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C. Unique Features and Stated Goals of the Google IPO

Instead of using the usual bookmaking process to determine the IPO price, Google used an

auction process.8 The auction mechanism was similar to a second price auction: there would be a single

market price with all bids above that price receiving shares at that price. However, unlike a second price

auction, Google reserved the right to set the IPO price below the market clearing price,9 creating excess

demand. In such a case, bid quantities would be used to determine actual shares allocated to successful

bidders using one of two pre-specified apportionment rules. This effectively limited discretion in the

allocation of shares. The Google IPO auction opened on August 13, 2004 and closed on August 18.

While IPO auctions have been common in other countries10 and the potential of using the Internet

to dis-intermediate U.S. IPOs has been discussed (e.g., Jenkinson and Ljungqvist, 2001, p. 9), the use of

an auction mechanism for an IPO of this size in the United States is novel. The major features of this

process were outlined in the initial filing on April 29 and refined throughout the amended filings. The

stated goal of the auction process was to set “an initial public offering price that results in the trading

price for our Class A common stock not moving significantly up or down relative to the market in the

days following our offering” (page 28 of the initial S-1 filing); “to have a share price that reflects a fair

market valuation of Google” (page v of the initial S-1 filing); and to avoid “boom-bust cycles” (page v of

the initial S-1 filing).11 Thus, the goal was to set the IPO price near the actual market price in the days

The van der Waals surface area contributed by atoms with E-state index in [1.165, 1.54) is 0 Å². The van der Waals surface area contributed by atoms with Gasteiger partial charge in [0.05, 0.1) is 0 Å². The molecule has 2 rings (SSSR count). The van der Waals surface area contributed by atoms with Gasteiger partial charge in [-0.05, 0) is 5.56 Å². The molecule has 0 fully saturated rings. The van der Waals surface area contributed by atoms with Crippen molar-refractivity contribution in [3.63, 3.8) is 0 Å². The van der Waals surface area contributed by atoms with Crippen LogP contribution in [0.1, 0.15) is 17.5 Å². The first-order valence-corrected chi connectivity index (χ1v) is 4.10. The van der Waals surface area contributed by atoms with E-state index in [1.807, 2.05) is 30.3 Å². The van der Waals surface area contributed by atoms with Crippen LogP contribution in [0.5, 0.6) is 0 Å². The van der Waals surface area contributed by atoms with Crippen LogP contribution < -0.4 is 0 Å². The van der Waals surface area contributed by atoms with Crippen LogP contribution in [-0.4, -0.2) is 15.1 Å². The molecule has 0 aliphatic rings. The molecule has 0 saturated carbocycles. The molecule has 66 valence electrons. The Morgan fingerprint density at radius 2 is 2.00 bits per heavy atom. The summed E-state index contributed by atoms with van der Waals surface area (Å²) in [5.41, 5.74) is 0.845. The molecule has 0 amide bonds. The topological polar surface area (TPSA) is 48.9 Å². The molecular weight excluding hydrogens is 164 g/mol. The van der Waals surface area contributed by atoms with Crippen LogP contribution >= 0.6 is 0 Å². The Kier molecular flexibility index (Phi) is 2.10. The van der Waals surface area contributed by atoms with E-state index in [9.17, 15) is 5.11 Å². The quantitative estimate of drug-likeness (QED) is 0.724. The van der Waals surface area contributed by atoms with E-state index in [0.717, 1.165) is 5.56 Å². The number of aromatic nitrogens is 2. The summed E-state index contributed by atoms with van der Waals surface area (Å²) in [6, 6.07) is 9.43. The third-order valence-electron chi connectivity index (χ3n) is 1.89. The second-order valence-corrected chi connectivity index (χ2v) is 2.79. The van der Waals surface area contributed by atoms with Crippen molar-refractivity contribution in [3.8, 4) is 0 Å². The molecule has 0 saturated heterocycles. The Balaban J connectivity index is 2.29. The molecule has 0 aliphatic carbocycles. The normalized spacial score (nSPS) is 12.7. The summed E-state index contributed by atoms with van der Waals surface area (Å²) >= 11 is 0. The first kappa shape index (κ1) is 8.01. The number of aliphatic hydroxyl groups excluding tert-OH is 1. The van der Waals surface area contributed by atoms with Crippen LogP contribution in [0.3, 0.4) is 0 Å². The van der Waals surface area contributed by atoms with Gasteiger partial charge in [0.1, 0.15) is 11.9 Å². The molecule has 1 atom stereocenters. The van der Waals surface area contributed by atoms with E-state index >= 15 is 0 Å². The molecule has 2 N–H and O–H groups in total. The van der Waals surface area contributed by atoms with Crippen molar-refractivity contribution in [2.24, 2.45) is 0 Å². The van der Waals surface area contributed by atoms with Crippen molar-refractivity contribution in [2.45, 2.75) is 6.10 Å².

following the IPO, avoiding the typical underpricing that characterizes most IPOs. This would be

beneficial for Google. The typical 15% underpricing of IPOs in the United States and other developed

countries leaves a great deal of money on the table. If companies could set IPO prices closer to eventual

8 Interested readers can obtain details of the Google auction process from the prospectus available at the SEC through EDGAR (http://www.sec.gov/edgar.shtml) by searching for file number 333-114984. We note that Google defines market clearing as the bid price at which all shares, including the over allotment option, are sold. We will use the same definition. When we estimate the demand curve below, we are consistent with this. According to Jenkinson and Ljungqvist (2001) they have been common in Israel, England (in the 1980’s), and Japan (in the 1990’s). France uses a mixture of auctions and bookmaking. Sherman (2004) notes that IPO auctions have been tried in many countries, but have been abandoned in most. To further emphasize this objective , the prospectus and amendments also state “Our goal is to have an efficient market price—a rational price set by informed buyers and sellers—for our shares at the IPO and afterward. Our goal is to achieve a relatively stable price in the days following the IPO” (on page v of the initial S-1 filing). 9 10 11


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